Steam Radio at G4OBK

I thought I would share this short video with SOTA operators that I made a few weeks ago, when I fired up an old Cossor domestic radio which I have in my shack:

Link: Steam Radio

73 Phil G4OBK


Nice - I can remember playing around with and “improving” those types of sets when I was a lot younger. Did I see Mullard valves in there?

73 Ed.

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Not sure Ed - I will check the next time I remove the back, waiting a while though as I may invalidate the guarantee hihi!

Not into repairing valve radios myself but I enjoy the channel of David Tipton from Australia a lot.

Great repair skills and a humor that I enjoy a lot. Maybe a recommendation for long winter days.

73, Joe

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Originally would have come with Cossor own brand valves Ed. Cossor had its own valve manufacturing division before selling it off mid-50s.

I’ve never seen a domestic Cossor radio or TV in the flesh, my only exposure is to old scopes and assorted military gear.

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Brings back memories … repaired and used

one of these using a signal generator as a BFO when I first started as a SWL in the 70’s.
Radio is long gone now.



French station is RTL Radio on 234 kHz


These old radios brought me to amateur radio.
I was fascinated by the magic eye tube, the engraved broadcasting cities and the sounds that came up when you cranked over the different shortwave ranges.
When I was 10 or 12 years old, I secretly listened to stations from far away broadcasting in German language at night. I wrote reception reports and waited eagerly for the qsl cards.
…since then the virus has infected me.

73 Armin


It was the same for me. My parents owned a Marconi T38A in the early 1960s and tuning around I heard a few AM stations on the miniscule section between 7.0 and 7.1. As they say, the rest is history. :grin:

The old radios had a wider frequency range …and if you turned the pointer to the very edge, you could (in Germany) listen to the frequencies of the police radio. The repeaters transmitted between 85 - 87,5 MHz
There was not much going on… of course this was forbidden and therefore exciting… :blush:

73 Armin

You certainly did Ed, B8G Loctals by the look of it. They didn’t last long, soon replaced by the miniature B8A types.

6V6G it seems was one of them:

Well spotted Ed! It’s a 6V6GT actually - a small bulbed version of the curvaceous 6V6G. I’d not noticed the bakelite base, compared to the metal bands of the other valves. Maybe the B8G version wasn’t available and the manufacturer substituted, or perhaps a service replacement because the original valve couldn’t be obtained.

Edit - this casts further light

It appears the Loctal version of the radio was made with variants having either the B8G type 7C5 or IO equivalent 6V6GT for the output valve!

Phil, you have fired up a load of old memories, thank you!

I can’t remember what our family radio was, back in the 50’s, but it had two short wave bands. It might have been an Ekco, I remember it had IO jamjars in it! I wanted a radio of my own so bought a one valve battery operated kit, and built it with a plumbers soldering iron. buying batteries just ate up my pocket money! One day I tuned below the bottom of the medium wave on it and heard my first radio amateurs on Top Band AM. This led me to being a SWL, and I explored the short waves on the family radio, discovering the 15m band which at that time was full of strong South American hams, and I was hooked!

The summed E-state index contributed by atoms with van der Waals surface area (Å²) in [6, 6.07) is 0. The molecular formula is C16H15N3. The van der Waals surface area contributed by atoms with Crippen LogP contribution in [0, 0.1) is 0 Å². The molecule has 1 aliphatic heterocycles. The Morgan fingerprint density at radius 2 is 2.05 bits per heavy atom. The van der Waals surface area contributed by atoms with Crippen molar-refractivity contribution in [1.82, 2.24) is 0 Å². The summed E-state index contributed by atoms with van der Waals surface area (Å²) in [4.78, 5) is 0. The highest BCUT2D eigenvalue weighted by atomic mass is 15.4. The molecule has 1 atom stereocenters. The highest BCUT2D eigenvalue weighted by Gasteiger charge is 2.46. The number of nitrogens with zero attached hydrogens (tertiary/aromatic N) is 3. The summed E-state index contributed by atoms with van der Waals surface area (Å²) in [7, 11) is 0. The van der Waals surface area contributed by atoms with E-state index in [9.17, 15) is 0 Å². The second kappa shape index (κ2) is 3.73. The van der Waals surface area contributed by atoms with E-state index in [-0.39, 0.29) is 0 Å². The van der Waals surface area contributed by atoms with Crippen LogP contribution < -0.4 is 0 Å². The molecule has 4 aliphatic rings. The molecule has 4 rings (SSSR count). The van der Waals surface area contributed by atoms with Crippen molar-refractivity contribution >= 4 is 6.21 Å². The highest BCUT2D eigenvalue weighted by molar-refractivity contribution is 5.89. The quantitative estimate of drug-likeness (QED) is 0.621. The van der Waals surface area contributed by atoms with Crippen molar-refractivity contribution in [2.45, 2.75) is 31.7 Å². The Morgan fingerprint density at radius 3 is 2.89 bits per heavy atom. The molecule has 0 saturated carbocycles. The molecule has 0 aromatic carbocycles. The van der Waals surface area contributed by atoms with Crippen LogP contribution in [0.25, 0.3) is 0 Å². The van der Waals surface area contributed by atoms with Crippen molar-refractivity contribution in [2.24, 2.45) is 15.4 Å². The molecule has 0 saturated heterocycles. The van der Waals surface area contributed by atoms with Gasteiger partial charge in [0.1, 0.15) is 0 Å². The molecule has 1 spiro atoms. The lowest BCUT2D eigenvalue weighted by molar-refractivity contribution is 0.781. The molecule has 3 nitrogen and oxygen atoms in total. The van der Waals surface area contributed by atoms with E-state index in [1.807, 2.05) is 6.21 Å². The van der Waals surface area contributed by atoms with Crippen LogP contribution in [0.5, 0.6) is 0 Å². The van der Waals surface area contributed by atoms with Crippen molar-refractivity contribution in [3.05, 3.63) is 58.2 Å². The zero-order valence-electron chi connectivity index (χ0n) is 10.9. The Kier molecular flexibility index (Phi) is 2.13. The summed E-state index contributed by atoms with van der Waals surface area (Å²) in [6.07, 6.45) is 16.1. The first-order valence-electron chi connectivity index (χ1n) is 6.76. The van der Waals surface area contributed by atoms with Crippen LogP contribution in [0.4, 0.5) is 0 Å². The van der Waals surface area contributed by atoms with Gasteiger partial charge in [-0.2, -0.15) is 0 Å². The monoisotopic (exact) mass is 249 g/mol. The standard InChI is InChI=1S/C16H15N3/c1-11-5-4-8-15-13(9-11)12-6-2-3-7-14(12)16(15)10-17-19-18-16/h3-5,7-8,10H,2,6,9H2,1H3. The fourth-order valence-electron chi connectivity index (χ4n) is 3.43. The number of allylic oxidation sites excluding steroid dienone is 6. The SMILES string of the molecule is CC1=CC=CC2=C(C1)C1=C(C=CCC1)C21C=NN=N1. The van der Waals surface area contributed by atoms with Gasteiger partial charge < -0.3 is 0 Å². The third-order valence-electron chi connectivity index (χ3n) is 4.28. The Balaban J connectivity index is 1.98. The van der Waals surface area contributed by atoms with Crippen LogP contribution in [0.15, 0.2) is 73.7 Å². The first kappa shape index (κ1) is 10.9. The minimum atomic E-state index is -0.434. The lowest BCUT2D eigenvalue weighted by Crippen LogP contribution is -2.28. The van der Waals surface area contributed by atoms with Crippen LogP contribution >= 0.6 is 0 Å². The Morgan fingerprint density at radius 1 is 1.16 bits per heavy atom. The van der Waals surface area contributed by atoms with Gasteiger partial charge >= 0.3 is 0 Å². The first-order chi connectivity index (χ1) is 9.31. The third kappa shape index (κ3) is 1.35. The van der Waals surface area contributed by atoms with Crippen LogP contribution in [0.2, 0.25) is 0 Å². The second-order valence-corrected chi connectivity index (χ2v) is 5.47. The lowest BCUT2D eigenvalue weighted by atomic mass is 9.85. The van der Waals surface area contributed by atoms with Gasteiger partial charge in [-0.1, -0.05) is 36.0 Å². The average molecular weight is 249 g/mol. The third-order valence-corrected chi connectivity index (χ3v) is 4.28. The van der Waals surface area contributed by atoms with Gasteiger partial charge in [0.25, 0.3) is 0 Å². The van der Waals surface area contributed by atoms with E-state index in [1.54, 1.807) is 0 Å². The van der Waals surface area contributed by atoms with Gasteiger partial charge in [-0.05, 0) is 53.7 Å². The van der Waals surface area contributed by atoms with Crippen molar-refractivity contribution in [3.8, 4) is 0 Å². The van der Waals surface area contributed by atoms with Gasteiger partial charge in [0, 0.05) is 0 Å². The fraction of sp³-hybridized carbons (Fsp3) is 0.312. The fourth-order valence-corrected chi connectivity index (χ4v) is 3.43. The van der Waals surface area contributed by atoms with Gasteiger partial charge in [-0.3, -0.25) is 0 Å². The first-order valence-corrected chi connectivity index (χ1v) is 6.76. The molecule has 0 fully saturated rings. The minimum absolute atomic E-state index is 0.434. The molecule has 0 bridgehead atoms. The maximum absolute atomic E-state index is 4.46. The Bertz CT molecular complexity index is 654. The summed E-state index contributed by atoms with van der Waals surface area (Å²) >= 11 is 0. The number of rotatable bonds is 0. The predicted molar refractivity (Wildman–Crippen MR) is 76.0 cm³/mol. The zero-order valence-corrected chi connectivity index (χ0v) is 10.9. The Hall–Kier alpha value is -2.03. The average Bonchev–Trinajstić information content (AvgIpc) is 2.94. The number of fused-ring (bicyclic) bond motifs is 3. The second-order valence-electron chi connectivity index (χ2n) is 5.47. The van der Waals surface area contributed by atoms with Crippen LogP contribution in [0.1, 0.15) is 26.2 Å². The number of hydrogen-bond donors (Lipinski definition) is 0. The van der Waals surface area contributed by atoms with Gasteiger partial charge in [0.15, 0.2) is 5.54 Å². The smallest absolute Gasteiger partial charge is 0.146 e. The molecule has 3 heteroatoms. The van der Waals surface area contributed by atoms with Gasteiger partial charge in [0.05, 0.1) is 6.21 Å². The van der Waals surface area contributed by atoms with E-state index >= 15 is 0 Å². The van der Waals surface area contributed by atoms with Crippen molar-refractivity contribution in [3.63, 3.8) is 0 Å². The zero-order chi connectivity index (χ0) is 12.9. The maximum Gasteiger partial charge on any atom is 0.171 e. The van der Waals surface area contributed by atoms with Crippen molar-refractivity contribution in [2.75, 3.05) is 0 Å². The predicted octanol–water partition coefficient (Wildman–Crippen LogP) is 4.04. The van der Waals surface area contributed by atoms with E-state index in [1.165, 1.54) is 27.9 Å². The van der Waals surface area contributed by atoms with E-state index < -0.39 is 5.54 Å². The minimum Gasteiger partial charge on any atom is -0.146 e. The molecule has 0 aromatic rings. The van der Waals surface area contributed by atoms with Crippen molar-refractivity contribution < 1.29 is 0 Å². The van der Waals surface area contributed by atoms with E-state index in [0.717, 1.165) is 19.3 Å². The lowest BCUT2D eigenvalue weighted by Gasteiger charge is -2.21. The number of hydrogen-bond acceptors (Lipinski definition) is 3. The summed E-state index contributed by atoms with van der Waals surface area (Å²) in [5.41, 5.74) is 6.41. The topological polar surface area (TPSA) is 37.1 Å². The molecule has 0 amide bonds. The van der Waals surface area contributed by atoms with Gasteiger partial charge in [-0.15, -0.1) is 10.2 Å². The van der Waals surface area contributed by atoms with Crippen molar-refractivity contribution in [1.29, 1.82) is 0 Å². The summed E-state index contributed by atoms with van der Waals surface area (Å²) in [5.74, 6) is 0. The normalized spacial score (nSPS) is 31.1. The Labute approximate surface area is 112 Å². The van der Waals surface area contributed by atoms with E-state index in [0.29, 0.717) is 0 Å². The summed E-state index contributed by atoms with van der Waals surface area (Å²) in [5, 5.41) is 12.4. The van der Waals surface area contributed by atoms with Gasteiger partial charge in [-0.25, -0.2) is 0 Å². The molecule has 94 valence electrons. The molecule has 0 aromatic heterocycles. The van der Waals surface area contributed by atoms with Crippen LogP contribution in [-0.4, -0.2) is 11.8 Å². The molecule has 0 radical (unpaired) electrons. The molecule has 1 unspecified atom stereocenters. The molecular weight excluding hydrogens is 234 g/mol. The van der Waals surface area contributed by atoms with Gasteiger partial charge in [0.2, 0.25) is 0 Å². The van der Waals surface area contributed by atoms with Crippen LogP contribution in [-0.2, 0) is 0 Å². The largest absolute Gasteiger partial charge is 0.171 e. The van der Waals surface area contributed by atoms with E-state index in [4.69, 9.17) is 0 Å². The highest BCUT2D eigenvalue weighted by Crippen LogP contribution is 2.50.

I’d like to find a vintage receiver with the large IO tubes (or even the older 4-pin bases) to renovate: I remember with pleasure that the insides of radios in those days had a distinct aroma that you don’t get in modern radios, perhaps I’m too old to detect it now!

My early memory of such radios, as a young teenager, was finding out what 300 Vdc felt like, while finger tweaking a philips beehive trimmer in what turned out to be an anode circuit :crazy_face:
Amateur radio came later, but this lesson was very useful when it came to building big amplifiers!

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I’m a little younger than some of you guys, and therefore my introduction to radio was a little later. But the trajectory of the fascination looks broadly similar!

I requested - and received a clock radio for my 8th birthday. Soon I was tuning away from Radio 2 and discovering Piccadilly Radio and Radio Luxembourg.


In my teens I began making lists of what stations I could receive, adding shortwave to my coverage - though I had no idea that my niche personal interest might be shared by others.


That was until I heard “DX Programmes” about this on the English services of shortwave broadcast stations - Radio Budapest, Radio Berlin International, Radio Netherlands (Media Network with Jonathan Marks), HCJB (DX Party-Line), Radio Sweden (Sweden Calling DXers), Swiss Radio International (Swiss Shortwave Merry-go-Round) etc.

An unlicensed shortwave station called Radiofax fascinated me - did anyone else hear it?

I guess the main difference between me and most others on here is that even after starting to listen to the radio amateurs, I remained as a content dedicated SWL for the next 15 years. It wasn’t until I received an invitation onto the STELAR Teachers’ Crash Course in 2001 that I even considered getting licensed.

SOTA launched the folllwing year, and instrumental in that was a friend I’d made on that course - Alan @M1EYO - who got in touch and successfully “sold” SOTA to me.

Then 18 years went by in the blink of an eye…


Don’t they just!


I too was hit by the nostalgia virus in 2013 … no big deal, just to see a filament glow again after many years, hi.


Quite stimulating, as I recall :grinning:

Not as lively as the 800 volts on my old 70cm transmitter!

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